I never thought my nipples would heal but they have, and for the most part, breast feeding is no longer painful. It isn't always comfortable, but it is a lot better than the excruciating pain it was in the beginning.

I write this story out not to complain or even to vent, but in the hopes that my story may help another new mother, who may go through something similar, or need to hear that it gets better.. so here's my advice to new moms breastfeeding their babies:

- Make sure you get a good latch the FIRST TIME, and if you don't... get help. My favorite trick to getting the baby to open her mouth wide enough to get enough breast tissue in her mouth is to actually put my nipple at her nose and make her reach up for it, so her mouth opens wider.. it works really well

- If you are feeling pain, or your nipples are getting cracked or blood blisters, immediately seek help from the lactation consultant... and no matter what you believe they will heal, even if you keep breastfeeding, as long as you correct the latch.

- Do not give up. Seriously. The first week I wanted to quit... I was so tired, and those every 2-3 hour feedings totally SUCK at first, but now that I'm 2.5 weeks in, I am getting used to waking up, she sleeps slightly longer, and it's not nearly as depressing as it is the first week when you suddenly realize this is your new life and you have no way to escape being a vending machine every 2-3 hours whether you want to or not.

- Don't use a bottle if you can help it. As it was explained to me, babies learn to eat slowly and regulate their appetite by breast feeding. When they have a bottle it is a lot easier to get the milk, they eat a lot faster, and they don't learn to regulate their appetite. It will benefit them in the long run as far as obesity and weight control are concerned. That being said, if you can't get the baby to latch or you have problems, a low-flow bottle is the next best option and I had a friend who couldn't get her baby to latch who pumped religiously and bottle fed and there is NOTHING wrong with that.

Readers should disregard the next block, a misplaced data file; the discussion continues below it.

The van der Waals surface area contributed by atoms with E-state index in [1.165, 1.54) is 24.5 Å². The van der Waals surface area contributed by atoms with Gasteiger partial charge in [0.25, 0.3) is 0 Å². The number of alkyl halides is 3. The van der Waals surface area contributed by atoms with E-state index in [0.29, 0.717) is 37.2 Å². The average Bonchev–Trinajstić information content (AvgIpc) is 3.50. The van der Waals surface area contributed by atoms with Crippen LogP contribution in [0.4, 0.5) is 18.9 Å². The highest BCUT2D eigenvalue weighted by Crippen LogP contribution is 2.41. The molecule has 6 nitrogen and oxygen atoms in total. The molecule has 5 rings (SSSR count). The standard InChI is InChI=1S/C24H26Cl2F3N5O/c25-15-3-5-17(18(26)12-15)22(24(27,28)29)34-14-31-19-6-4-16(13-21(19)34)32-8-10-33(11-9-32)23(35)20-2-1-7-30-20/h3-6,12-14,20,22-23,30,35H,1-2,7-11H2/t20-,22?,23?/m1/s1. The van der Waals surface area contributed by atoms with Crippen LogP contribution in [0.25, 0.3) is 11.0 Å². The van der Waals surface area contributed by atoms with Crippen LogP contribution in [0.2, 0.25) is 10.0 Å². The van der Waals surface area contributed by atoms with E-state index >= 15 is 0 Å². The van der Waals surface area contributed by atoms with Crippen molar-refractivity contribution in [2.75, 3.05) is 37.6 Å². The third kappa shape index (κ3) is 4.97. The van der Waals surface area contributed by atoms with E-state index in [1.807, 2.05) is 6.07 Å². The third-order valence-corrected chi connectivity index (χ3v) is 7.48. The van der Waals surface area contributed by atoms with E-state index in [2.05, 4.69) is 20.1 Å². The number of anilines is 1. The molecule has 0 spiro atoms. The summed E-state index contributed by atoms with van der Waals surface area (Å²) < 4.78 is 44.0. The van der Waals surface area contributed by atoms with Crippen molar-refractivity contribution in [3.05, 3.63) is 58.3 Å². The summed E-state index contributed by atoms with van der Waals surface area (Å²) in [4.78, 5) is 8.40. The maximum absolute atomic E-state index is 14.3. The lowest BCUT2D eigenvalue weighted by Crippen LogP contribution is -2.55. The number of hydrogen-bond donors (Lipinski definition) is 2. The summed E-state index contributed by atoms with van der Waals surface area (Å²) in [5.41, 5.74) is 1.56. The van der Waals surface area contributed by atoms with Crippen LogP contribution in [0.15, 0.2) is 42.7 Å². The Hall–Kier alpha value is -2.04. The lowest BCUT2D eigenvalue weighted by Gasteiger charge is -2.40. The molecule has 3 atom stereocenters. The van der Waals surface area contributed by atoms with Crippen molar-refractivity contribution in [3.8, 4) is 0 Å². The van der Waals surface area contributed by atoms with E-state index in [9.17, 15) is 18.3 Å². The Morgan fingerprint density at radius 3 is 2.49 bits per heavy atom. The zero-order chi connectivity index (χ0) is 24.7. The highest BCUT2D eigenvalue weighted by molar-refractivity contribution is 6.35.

- Pacifiers can be your friend, if you are smart about when to use them. I was told not to give Sonja a pacifier until she was at least 1 month old, but she has a great latch now and it hasn't effected her ability to nurse AT ALL, and when she has that pacifier in, she doesn't cry.. ever. We use it during diaper changes and when she's got bad gas pains that make her cry out. I ended up using it by accident after a nurse gave her one for her blood tests. She didn't cry at all because of it, and I decided if it made her that happy, she deserved to have it, even if she was only a few days old. I stopped using it when we had all those latching issues, and gave it back once she was breast feeding like a champion.

- I PROMISE it gets better. I actually enjoy breastfeeding my baby now, and it only took me 2 weeks to get there. At first I dreaded it, then I felt mildly depressed about it... and then suddenly when the nipples healed and the pain subsided, I realized that I was actually enjoying feeding my baby. I am able to soothe her when no one else can. I love her little milk drunk face when she's had enough, and the flood of Oxytocin that I get from feeding her is an added benefit. It really is a beautiful thing to be able to provide for your baby in such an important way. It's also nice to feel like I know what I'm doing, I have the hang of things, and no longer feel like a retard.

- Breastfeeding really does help you bond. I think it's one of the easiest ways to ensure your bond with your little one. The minute I hold her, she instantly relaxes. To be able to be a comfort to your baby makes you feel like a good mother, and makes you feel closer to your baby.

- Disposable breast pads are way better than reusable, unless you want to be environmentally friendly... I used reusable pads first.. they suck. They get soaked so much easier and keep your nipples all wet and uncomfortable and I had like 4 pair but you go through those in 1 day, so really.. make life a little easier on yourself and get disposable ones. I love mine, I use Lansinoh breast pads that stay dryer longer and adhere to your clothing/bra. And don't kid yourself, you will need breast pads.